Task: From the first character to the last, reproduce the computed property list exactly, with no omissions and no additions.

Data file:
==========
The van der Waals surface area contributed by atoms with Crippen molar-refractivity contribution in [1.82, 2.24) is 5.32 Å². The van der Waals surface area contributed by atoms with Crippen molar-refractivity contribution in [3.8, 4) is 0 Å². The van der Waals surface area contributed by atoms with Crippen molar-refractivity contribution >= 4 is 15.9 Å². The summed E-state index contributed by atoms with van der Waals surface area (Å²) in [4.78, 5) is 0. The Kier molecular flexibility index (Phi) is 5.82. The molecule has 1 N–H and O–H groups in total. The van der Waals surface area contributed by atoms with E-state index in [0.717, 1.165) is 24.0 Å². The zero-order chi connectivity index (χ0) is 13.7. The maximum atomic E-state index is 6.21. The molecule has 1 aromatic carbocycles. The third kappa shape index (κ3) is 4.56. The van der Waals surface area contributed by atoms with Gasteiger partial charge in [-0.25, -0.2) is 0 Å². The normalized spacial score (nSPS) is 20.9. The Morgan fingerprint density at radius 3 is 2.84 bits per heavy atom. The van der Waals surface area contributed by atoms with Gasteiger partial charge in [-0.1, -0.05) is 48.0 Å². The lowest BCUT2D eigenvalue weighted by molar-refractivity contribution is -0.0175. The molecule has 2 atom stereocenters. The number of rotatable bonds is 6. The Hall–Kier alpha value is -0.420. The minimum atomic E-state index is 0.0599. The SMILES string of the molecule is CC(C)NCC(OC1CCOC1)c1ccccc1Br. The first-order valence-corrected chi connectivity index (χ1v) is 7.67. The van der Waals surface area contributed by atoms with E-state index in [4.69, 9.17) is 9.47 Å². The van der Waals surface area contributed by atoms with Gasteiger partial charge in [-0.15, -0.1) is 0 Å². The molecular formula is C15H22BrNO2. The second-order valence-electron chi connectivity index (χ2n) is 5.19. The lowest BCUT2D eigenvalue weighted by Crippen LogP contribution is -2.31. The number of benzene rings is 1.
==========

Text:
The van der Waals surface area contributed by atoms with Crippen molar-refractivity contribution in [1.82, 2.24) is 5.32 Å². The van der Waals surface area contributed by atoms with Crippen molar-refractivity contribution in [3.8, 4) is 0 Å². The van der Waals surface area contributed by atoms with Crippen molar-refractivity contribution >= 4 is 15.9 Å². The summed E-state index contributed by atoms with van der Waals surface area (Å²) in [4.78, 5) is 0. The Kier molecular flexibility index (Phi) is 5.82. The molecule has 1 N–H and O–H groups in total. The van der Waals surface area contributed by atoms with E-state index in [0.717, 1.165) is 24.0 Å². The zero-order chi connectivity index (χ0) is 13.7. The maximum atomic E-state index is 6.21. The molecule has 1 aromatic carbocycles. The third kappa shape index (κ3) is 4.56. The van der Waals surface area contributed by atoms with Gasteiger partial charge in [-0.25, -0.2) is 0 Å². The normalized spacial score (nSPS) is 20.9. The Morgan fingerprint density at radius 3 is 2.84 bits per heavy atom. The van der Waals surface area contributed by atoms with Gasteiger partial charge in [-0.1, -0.05) is 48.0 Å². The lowest BCUT2D eigenvalue weighted by molar-refractivity contribution is -0.0175. The molecule has 2 atom stereocenters. The number of rotatable bonds is 6. The Hall–Kier alpha value is -0.420. The minimum atomic E-state index is 0.0599. The SMILES string of the molecule is CC(C)NCC(OC1CCOC1)c1ccccc1Br. The first-order valence-corrected chi connectivity index (χ1v) is 7.67. The van der Waals surface area contributed by atoms with E-state index in [4.69, 9.17) is 9.47 Å². The van der Waals surface area contributed by atoms with Gasteiger partial charge in [-0.15, -0.1) is 0 Å². The molecular formula is C15H22BrNO2. The second-order valence-electron chi connectivity index (χ2n) is 5.19. The lowest BCUT2D eigenvalue weighted by Crippen LogP contribution is -2.31. The number of benzene rings is 1.